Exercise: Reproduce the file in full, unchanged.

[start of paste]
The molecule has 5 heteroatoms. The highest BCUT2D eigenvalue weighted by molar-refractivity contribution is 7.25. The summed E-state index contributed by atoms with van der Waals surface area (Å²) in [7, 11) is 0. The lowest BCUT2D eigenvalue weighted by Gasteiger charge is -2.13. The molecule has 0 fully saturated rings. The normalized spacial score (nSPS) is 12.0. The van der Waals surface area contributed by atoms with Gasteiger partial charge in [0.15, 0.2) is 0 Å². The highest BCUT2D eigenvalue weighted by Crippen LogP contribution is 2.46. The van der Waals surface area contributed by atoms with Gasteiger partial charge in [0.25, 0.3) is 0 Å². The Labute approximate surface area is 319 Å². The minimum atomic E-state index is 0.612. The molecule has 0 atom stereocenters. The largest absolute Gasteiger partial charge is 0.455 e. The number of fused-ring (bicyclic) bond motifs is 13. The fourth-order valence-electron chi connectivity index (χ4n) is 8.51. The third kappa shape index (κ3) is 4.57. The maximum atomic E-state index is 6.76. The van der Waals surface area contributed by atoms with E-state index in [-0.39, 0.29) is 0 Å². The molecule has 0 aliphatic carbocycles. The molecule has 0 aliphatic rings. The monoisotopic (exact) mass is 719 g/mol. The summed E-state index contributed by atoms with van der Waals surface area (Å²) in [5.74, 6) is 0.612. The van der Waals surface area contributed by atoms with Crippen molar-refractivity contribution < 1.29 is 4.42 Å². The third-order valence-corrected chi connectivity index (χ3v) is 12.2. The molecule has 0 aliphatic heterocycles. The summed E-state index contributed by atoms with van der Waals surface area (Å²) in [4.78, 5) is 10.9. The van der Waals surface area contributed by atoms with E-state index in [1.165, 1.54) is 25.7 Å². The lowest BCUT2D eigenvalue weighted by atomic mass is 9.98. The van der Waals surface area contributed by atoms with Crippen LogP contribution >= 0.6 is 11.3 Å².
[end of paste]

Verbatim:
The molecule has 5 heteroatoms. The highest BCUT2D eigenvalue weighted by molar-refractivity contribution is 7.25. The summed E-state index contributed by atoms with van der Waals surface area (Å²) in [7, 11) is 0. The lowest BCUT2D eigenvalue weighted by Gasteiger charge is -2.13. The molecule has 0 fully saturated rings. The normalized spacial score (nSPS) is 12.0. The van der Waals surface area contributed by atoms with Gasteiger partial charge in [0.15, 0.2) is 0 Å². The highest BCUT2D eigenvalue weighted by Crippen LogP contribution is 2.46. The van der Waals surface area contributed by atoms with Gasteiger partial charge in [0.25, 0.3) is 0 Å². The Labute approximate surface area is 319 Å². The minimum atomic E-state index is 0.612. The molecule has 0 atom stereocenters. The largest absolute Gasteiger partial charge is 0.455 e. The number of fused-ring (bicyclic) bond motifs is 13. The fourth-order valence-electron chi connectivity index (χ4n) is 8.51. The third kappa shape index (κ3) is 4.57. The maximum atomic E-state index is 6.76. The van der Waals surface area contributed by atoms with E-state index in [-0.39, 0.29) is 0 Å². The molecule has 0 aliphatic carbocycles. The molecule has 0 aliphatic rings. The monoisotopic (exact) mass is 719 g/mol. The summed E-state index contributed by atoms with van der Waals surface area (Å²) in [5.74, 6) is 0.612. The van der Waals surface area contributed by atoms with Crippen molar-refractivity contribution < 1.29 is 4.42 Å². The third-order valence-corrected chi connectivity index (χ3v) is 12.2. The molecule has 0 aliphatic heterocycles. The summed E-state index contributed by atoms with van der Waals surface area (Å²) in [4.78, 5) is 10.9. The van der Waals surface area contributed by atoms with E-state index in [1.165, 1.54) is 25.7 Å². The lowest BCUT2D eigenvalue weighted by atomic mass is 9.98. The van der Waals surface area contributed by atoms with Crippen LogP contribution >= 0.6 is 11.3 Å².